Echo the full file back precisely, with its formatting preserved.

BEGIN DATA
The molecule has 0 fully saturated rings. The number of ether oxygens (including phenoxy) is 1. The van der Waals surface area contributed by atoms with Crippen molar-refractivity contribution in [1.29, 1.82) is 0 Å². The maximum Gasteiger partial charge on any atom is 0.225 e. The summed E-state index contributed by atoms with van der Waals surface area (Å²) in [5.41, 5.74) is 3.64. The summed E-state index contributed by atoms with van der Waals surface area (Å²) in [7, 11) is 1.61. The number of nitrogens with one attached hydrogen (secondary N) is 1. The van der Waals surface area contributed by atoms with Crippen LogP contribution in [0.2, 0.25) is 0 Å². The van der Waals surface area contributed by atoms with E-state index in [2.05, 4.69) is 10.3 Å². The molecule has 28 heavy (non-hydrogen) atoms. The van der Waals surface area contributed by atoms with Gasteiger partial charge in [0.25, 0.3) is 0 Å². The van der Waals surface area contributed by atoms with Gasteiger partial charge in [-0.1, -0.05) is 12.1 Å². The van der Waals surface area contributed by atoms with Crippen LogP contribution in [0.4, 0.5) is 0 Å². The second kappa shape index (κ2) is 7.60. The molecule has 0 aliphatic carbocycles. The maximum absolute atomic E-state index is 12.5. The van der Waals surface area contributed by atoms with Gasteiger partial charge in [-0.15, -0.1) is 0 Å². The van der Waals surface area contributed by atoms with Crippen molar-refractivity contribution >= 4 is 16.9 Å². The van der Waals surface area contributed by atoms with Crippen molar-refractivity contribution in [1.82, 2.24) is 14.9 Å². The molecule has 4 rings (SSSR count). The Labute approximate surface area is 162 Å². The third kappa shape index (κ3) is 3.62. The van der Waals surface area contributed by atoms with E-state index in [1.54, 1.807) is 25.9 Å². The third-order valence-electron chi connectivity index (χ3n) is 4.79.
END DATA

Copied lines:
The molecule has 0 fully saturated rings. The number of ether oxygens (including phenoxy) is 1. The van der Waals surface area contributed by atoms with Crippen molar-refractivity contribution in [1.29, 1.82) is 0 Å². The maximum Gasteiger partial charge on any atom is 0.225 e. The summed E-state index contributed by atoms with van der Waals surface area (Å²) in [5.41, 5.74) is 3.64. The summed E-state index contributed by atoms with van der Waals surface area (Å²) in [7, 11) is 1.61. The number of nitrogens with one attached hydrogen (secondary N) is 1. The van der Waals surface area contributed by atoms with Crippen LogP contribution in [0.2, 0.25) is 0 Å². The van der Waals surface area contributed by atoms with E-state index in [2.05, 4.69) is 10.3 Å². The molecule has 28 heavy (non-hydrogen) atoms. The van der Waals surface area contributed by atoms with Gasteiger partial charge in [0.25, 0.3) is 0 Å². The van der Waals surface area contributed by atoms with Gasteiger partial charge in [-0.1, -0.05) is 12.1 Å². The van der Waals surface area contributed by atoms with Crippen LogP contribution in [0.4, 0.5) is 0 Å². The second kappa shape index (κ2) is 7.60. The molecule has 0 aliphatic carbocycles. The maximum absolute atomic E-state index is 12.5. The van der Waals surface area contributed by atoms with Gasteiger partial charge in [-0.15, -0.1) is 0 Å². The van der Waals surface area contributed by atoms with Crippen molar-refractivity contribution >= 4 is 16.9 Å². The van der Waals surface area contributed by atoms with Crippen molar-refractivity contribution in [1.82, 2.24) is 14.9 Å². The molecule has 4 rings (SSSR count). The Labute approximate surface area is 162 Å². The third kappa shape index (κ3) is 3.62. The van der Waals surface area contributed by atoms with E-state index in [1.54, 1.807) is 25.9 Å². The third-order valence-electron chi connectivity index (χ3n) is 4.79.